Toward the end of his life, Edward Ball began donating larges tracts of unused land around The Lodge at Wakulla Springs to Florida State University. The most significant amount of land that he gifted went to the State of Florida itself, which it turned into the Edward Ball Wakulla Springs State Park. Ball finally passed away in 1981, leaving the celebrated hotel without an owner for the first time in its venerable history. Fortunately, the Edward Ball Wildlife Foundation acquired the location shortly after his passing and invested heavily into its renovation. It then gave The Lodge at Wakulla Springs over the State of Florida, which included it as an attraction within the Edward Ball Wakulla Springs State Park. Then, in 1993, the US. Department of the Interior identified all of the places inside the Edward Ball Wakulla Springs State Park as a National Natural Landmark, including The Lodge at Wakulla Springs. (The agency also declared Wakulla Springs to be a National Historic District two years later, after archaeologists uncovered ancient Paleo-Indian sites throughout the area.) The Lodge at Wakulla Springs has since remained true to Edward Ball’s vision by consciously preserving the land, and focusing on nature conservancy. But it also maintains its original atmosphere of serenity and peace that it had when it first opened nearly a century ago.

  • About the Location +

    A U.S. Natural Landmark, the Edward Ball Wakulla Springs State Park is located in the heart of Wakulla County, Florida. Native Americans once lived in the region for thousands of years, occupying remote villages amid the mangroves. The indigenous people were culturally a part of the Upper Paleolithic Indians, having crossed from Asia to North America—possibly by way of the theoretical “Beringia”—at the height of the Pleistocene. Scholars have found all sorts of archeological evidence suggesting their inhabitation of the springs, with Clovis spear points uncovered in large numbers. (The U.S. Department of the Interior has since identified the area as the “Wakulla Springs Archeological and Historic District.) Park officials have ultimately found some 54 different archeological sites throughout Wakulla Springs, including several on the grounds of The Lodge at Wakulla Springs. Yet, the region was also home to many ancient species, including such extinct animals like the saber-toothed tiger, the American lion, the Columbian mammoth, and the American mastodon. In fact, hotelier Edward Ball filmed the discovery of a mastodon’s skeletal remains in one of his promotional films (see above). Geological research in the region did not actually being until 1930, although scattered investigations had been ongoing ever since the middle of the 19th century. Working on behalf of the Florida Geological Survey, geologist Herman Gunter recovered a number of ancient fossil via a technique known as “hard hat diving.” Using a dredge, Gunter and his colleagues managed to extract most of the specimens from the water. One of their greatest finds—a mastodon—was even moved to the Museum of Florida History in Tallahassee, where it currently sits on display. Additional scientific investigations into the region’s historic habitat have occurred since then, specifically in the 1950s, 1960s, and 1980s. Wakulla Springs itself is named after a subterranean freshwater well, which is both the largest and deepest in existence. Cave divers today can explore the system for themselves, as its opening cavern is easily accessible to those with underwater breathing equipment. The Edward Ball Wakulla State Park is now among the most popular destinations in Florida. It provides for hours of entertainment, offering a wealth of activities like hiking, snorkeling, swimming, and sightseeing.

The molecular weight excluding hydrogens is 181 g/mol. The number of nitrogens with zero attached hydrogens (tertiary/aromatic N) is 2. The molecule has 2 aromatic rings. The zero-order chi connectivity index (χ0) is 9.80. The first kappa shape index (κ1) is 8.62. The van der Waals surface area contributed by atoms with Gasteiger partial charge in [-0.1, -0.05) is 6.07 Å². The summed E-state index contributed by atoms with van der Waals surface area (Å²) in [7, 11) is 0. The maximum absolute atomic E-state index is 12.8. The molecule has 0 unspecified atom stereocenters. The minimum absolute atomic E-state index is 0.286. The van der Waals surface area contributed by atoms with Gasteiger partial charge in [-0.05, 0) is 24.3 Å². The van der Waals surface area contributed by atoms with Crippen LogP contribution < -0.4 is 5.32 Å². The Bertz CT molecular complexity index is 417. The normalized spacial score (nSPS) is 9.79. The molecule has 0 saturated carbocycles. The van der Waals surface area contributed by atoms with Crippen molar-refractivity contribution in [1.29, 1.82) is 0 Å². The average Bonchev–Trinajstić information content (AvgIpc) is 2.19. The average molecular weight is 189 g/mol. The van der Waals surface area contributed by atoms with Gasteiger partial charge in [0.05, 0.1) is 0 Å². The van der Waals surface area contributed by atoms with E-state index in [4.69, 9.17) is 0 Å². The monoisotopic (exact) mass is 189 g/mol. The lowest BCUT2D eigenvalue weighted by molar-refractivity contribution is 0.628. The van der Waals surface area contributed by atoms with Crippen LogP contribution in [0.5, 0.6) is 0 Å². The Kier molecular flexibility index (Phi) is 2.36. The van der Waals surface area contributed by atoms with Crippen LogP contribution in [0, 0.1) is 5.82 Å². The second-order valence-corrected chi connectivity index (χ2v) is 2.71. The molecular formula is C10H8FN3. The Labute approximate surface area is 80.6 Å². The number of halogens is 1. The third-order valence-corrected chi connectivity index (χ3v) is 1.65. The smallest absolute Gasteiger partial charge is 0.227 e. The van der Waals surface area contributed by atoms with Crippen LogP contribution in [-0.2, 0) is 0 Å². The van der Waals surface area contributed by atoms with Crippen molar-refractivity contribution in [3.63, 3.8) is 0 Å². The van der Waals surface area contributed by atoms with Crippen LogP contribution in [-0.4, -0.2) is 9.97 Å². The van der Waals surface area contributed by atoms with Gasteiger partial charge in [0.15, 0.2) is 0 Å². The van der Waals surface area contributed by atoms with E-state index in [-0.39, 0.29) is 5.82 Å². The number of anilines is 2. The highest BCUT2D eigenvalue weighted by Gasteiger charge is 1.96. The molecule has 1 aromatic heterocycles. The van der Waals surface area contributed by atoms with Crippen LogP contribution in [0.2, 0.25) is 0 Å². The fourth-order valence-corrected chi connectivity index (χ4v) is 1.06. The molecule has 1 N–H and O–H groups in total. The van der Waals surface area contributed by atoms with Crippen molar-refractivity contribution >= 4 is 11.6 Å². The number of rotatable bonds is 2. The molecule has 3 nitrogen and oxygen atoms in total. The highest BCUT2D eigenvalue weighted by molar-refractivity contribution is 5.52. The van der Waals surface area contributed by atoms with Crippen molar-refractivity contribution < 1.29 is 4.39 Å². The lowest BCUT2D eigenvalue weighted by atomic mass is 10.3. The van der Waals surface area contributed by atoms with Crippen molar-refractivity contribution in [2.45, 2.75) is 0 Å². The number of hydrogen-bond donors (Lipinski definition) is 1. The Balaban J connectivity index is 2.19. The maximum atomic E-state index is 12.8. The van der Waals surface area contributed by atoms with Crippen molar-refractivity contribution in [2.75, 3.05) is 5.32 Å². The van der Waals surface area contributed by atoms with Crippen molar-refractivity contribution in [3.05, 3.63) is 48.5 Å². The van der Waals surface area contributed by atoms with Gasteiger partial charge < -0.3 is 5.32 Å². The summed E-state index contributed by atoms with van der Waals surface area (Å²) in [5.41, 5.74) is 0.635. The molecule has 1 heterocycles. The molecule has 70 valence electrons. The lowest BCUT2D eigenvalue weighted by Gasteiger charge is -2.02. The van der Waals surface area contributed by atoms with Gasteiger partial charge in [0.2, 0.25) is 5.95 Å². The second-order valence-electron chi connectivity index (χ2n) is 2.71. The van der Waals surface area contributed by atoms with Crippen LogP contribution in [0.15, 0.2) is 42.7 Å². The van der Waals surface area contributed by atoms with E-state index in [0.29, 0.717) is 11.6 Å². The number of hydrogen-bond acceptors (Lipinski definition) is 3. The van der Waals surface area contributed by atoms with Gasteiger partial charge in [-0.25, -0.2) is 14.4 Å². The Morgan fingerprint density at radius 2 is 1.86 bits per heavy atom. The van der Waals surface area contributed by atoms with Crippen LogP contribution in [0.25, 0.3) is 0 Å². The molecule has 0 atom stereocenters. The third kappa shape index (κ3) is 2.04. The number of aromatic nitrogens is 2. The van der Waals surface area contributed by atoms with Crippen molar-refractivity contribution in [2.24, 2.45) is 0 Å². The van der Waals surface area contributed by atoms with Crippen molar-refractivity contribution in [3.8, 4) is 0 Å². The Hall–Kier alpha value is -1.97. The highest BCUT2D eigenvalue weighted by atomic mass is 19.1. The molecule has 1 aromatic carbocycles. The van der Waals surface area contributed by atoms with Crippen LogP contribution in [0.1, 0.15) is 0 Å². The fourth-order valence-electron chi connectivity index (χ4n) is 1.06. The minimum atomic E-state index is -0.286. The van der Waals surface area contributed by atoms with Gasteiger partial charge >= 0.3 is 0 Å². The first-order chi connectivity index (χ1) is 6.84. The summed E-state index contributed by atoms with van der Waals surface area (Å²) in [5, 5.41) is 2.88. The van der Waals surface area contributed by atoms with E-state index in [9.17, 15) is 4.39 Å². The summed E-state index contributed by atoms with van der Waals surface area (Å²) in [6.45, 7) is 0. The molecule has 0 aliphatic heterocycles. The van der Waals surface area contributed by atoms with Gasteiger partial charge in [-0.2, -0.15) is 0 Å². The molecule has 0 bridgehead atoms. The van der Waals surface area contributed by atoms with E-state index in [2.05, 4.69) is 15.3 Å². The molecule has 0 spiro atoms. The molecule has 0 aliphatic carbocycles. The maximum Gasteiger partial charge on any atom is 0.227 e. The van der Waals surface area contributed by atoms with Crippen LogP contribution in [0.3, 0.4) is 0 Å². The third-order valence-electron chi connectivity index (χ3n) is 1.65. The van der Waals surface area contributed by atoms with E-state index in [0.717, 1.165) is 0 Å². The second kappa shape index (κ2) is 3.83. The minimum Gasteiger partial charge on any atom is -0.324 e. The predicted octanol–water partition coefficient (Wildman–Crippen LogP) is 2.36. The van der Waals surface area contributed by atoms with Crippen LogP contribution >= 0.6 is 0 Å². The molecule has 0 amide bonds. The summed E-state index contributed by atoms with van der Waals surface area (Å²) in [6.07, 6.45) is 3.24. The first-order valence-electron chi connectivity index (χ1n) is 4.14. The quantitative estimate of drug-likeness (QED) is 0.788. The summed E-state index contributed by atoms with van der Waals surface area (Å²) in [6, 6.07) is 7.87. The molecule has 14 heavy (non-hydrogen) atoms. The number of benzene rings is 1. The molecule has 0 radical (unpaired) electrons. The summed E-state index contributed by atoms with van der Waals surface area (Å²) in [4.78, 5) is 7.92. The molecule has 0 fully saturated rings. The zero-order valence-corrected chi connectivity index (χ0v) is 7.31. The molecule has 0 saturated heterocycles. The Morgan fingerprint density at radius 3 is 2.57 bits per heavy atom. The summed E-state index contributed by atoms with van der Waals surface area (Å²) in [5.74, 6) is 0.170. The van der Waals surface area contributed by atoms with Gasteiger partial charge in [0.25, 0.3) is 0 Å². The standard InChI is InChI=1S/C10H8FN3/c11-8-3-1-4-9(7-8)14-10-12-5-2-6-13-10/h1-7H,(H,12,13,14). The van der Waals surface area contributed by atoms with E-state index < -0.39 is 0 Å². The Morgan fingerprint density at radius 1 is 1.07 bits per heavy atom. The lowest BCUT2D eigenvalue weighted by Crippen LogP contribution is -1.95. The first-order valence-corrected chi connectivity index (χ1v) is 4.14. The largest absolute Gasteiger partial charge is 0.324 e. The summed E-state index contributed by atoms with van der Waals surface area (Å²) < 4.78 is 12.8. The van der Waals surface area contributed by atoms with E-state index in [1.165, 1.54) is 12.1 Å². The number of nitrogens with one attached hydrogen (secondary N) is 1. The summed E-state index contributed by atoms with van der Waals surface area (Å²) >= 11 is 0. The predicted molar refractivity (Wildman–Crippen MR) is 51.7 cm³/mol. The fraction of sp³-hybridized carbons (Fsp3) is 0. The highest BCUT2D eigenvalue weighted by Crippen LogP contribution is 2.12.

• About the Architecture +